In June 2018, when Prime Minister Abiy Ahmed, appointed only two months earlier, acknowledged the decision of the International Boundary Commission and in particular the fact that Badme was part of Eritrean territory, there was no real surprise as the Prime Minister had taken strong initiatives to dismantle a regime that had long been pampered by the West despite its massive human rights violations. One of the reasons for the acquiescence of the Ethiopian public opinion was the fact that this peace with Eritrea was mechanically a war machine against the Tigray, associated with the Tigray People’s Liberation Front (TPLF) that Meles Zenawi had led with an iron fist and that had been the backbone of the regime since 1991, especially its military and security apparatus. Abiy Ahmed played a similar card when he replaced the Ogaden administration (still called Region 5 or Somali Region). The latter had been the main ally of the TPLF and had helped neutralising the political representations of the two main components of the Ethiopian population, Amhara and Oromo (to which Abiy Ahmed belongs).

An Opportunity that Could Not be Denied

For Issayas Afeworki, Eritrean President since 1991, this opportunity could not be denied. For the first time since Eritrea’s independence, the leadership of Ethiopia was in the hands of a man who was not an ally of the TPLF and whose relationship with Meles Zenawi had been difficult; nor was he an Abyssinian (i.e. Amhara) and he did not represent the imperial project that built modern Ethiopia. Moreover, some of the Ethiopian opponents who had taken refuge in Asmara were advocating a reconciliation that would enable Eritrea to influence the political course in Addis Ababa, as Issayas Afeworki had always aspired to do.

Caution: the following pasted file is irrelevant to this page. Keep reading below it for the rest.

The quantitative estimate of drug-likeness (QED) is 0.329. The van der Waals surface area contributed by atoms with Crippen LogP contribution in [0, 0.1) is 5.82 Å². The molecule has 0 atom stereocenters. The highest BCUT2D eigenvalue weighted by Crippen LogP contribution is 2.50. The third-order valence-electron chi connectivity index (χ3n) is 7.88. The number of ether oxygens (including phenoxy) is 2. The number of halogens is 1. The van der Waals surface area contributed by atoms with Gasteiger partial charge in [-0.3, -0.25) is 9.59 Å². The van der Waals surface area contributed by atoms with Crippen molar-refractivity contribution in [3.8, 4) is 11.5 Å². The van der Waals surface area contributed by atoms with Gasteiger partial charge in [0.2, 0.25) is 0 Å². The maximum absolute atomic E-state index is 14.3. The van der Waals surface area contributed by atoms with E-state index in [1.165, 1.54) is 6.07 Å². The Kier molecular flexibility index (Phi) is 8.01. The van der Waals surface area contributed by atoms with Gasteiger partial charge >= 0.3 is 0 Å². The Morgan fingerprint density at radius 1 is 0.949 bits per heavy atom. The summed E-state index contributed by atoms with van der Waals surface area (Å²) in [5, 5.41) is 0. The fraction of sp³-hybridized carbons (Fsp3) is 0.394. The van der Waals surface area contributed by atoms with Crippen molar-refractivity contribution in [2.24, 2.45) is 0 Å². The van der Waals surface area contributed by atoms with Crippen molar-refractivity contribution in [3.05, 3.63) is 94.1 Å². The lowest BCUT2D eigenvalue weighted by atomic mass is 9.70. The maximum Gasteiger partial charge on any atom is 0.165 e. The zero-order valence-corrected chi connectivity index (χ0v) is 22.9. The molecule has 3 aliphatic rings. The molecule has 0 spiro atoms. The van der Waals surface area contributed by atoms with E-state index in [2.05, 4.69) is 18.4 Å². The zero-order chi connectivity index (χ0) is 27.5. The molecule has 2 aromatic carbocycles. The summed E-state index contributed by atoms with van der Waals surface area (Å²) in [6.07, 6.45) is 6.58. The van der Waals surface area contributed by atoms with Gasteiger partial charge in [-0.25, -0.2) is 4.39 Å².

For the Eritrean regime, the war was first of all a confrontation with the TPLF with which it had maintained difficult relations in the 1970s and 1980s before an ad hoc alliance in 1989 for the overthrow of Mengistu Haile Mariam.7 This reversal claimed by the Ethiopian Prime Minister was a victory on several counts. On the one hand, it gave legitimacy to the domestic policy of the Eritrean regime, the militarisation of its youth in particular, by arguing that the war had been a just cause and that the sacrifices demanded year after year since 2000 had been rewarded. Such an argument undermined an entire section of the opposition which had been built up through a criticism of the strategy followed throughout the war. On the other hand, it emphasised the bad faith diplomacy of Westerners and their blind choices since the TPLF appeared to be the main loser and scapegoat for all the mistakes made since 1991 and 2000.

This common hostility to the TPLF helped cementing an alliance between the Eritrean President and the Ethiopian Prime Minister. The ceremonial aspects of this announced peace then held an important place in the communication of the two countries toward the world outside the region, until the Nobel Peace Prize was awarded to the young Ethiopian Prime Minister. This reconciliation also reassured possible international investors despite the competition between Gulf countries and a tightening of security in the Red Sea.

Addis Ababa, Ethiopia, July 2018. Copyright: Shutterstock

Addis Ababa, Ethiopia, July 2018. Copyright: Shutterstock

What is peace beyond the statements of these two leaders and the applause of the Western diplomatic community and its allies in the region? It was one thing for Ahmed Abiy to marginalise the TPLF. It was another thing entirely to dispossess Tigray (and thus Ethiopia) of part of its territory, which could provoke (without even raising here the issue of the status of the populations). In fact, the border between the two countries has been closed for a year and only opened intermittently and in a very localised manner until the spring of 2019. Only a daily flight between the two capitals allows us to state that the links remain, provided of course that one is able to pay for a ticket and get a seat on this plane. Peace, certainly, but peace of and for the elites. The people living in the areas concerned are the first to be forgotten in such a celebrated moment.